Superelastic alloys have received growing attention in the aerospace industry for damping applications in turbines. The reversible SIM transformation allows superelastic alloys to be repeatability deformed to high strains and return to their original shape without exhibiting typical fatigue damage. The reversible SIM transformation combined with mechanical twinning of the martensite phase dissipates a large amount of mechanical energy. Thus, it is desirable to incorporate such an alloy into areas of high vibration. Furthermore, hysteresis dampening is independent of vibrational frequency. A key advantage over existing frequency dependant dampening systems which require costly testing to determine the vibrational modes of components. Through tailoring the transformation temperature of the superelastic alloy close to the maximum operating temperature of the component it is to be bonded on, the activation energy required for the phase transition is reduced. Thus, energy dissipation via SIM commences at low vibration levels, preventing vibrations from accumulating to damaging levels.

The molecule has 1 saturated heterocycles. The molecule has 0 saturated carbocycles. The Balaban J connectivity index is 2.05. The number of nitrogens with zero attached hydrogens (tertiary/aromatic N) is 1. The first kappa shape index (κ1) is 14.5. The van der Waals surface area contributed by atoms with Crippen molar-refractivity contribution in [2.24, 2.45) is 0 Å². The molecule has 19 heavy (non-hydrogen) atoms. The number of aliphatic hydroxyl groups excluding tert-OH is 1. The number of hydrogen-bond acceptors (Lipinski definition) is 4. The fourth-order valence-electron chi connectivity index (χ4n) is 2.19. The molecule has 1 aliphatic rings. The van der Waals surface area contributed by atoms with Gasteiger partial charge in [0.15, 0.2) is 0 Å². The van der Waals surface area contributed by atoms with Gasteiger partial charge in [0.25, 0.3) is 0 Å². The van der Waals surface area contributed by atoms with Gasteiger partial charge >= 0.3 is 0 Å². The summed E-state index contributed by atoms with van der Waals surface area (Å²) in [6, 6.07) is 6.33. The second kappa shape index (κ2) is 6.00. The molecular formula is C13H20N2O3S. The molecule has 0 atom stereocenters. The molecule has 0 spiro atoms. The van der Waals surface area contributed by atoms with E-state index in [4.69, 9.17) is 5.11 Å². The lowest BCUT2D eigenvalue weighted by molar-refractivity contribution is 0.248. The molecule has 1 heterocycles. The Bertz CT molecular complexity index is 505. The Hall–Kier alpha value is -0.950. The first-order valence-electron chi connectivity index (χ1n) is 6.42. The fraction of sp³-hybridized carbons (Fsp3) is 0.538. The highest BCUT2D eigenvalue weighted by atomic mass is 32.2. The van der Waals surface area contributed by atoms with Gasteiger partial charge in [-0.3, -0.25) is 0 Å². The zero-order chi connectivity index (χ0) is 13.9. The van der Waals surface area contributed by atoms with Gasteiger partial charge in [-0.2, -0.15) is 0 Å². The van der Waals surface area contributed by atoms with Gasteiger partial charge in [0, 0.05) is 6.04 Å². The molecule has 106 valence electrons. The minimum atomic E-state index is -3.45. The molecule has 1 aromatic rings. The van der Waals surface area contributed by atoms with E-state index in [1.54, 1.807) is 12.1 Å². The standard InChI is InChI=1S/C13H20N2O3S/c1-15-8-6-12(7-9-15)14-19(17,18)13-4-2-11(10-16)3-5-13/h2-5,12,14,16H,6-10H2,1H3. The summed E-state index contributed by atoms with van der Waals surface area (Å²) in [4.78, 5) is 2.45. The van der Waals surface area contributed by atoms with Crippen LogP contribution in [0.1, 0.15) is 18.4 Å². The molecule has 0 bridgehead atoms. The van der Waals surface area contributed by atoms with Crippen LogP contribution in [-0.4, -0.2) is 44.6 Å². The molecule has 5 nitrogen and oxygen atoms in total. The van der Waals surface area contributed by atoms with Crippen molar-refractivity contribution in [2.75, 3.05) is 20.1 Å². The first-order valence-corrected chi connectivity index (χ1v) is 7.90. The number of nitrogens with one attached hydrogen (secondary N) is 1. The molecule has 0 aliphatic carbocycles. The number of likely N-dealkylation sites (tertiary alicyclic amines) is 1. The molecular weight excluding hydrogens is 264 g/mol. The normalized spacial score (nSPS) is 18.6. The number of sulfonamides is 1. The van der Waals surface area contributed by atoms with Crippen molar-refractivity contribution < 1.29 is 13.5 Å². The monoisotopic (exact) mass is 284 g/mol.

Research Proposal

The deformation mechanics of Gum Metal are still a highly debated subject, with the nature of twinning, SIM and dislocations interactions yet to be fully determined. This project will verify whether improved superelastic behaviour is possible for the alloy compositions proposed by Luca Montanelli (Table 1). Furthermore, the deformation mechanics the alloys undertake during such behaviour will be assessed throughout the entire loading/unloading cycles, through use of in-situ characterisation techniques. To identify the deformation mechanisms throughout the entire superelastic cycle, and ascertain if the varying stress and crystal structure induces a transition in the dominate deformation mechanism. With particular emphasis on observing {332}<113> twins. To further current understanding on the role of twins in Gum Metal deformation and their evolution throughout the superelastic deformation.

There is lack of in-situ deformation testing of Gum Metal at present, with the majority of the analyses being carried out post-mortem, thus failing to study the deformation mechanisms at various stages in the load cycles. Significant findings have been made due to in-situ testing [16][38][39], highlighting the usefulness of such a technique for viewing deformation in real time. To aid in the previously stated objectives, a custom-built miniature in-situ tensile testing rig, compatible for use within a SEM, will be used in conjunction with larger scale mechanical testing and light microscopy. To yield valuable results regarding Gum Metals deformation mechanisms through superelastic cycling.

A Gantt chart outlining the timeline of the project is given Appendix 1.

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Appendix 1. Project Gantt Chart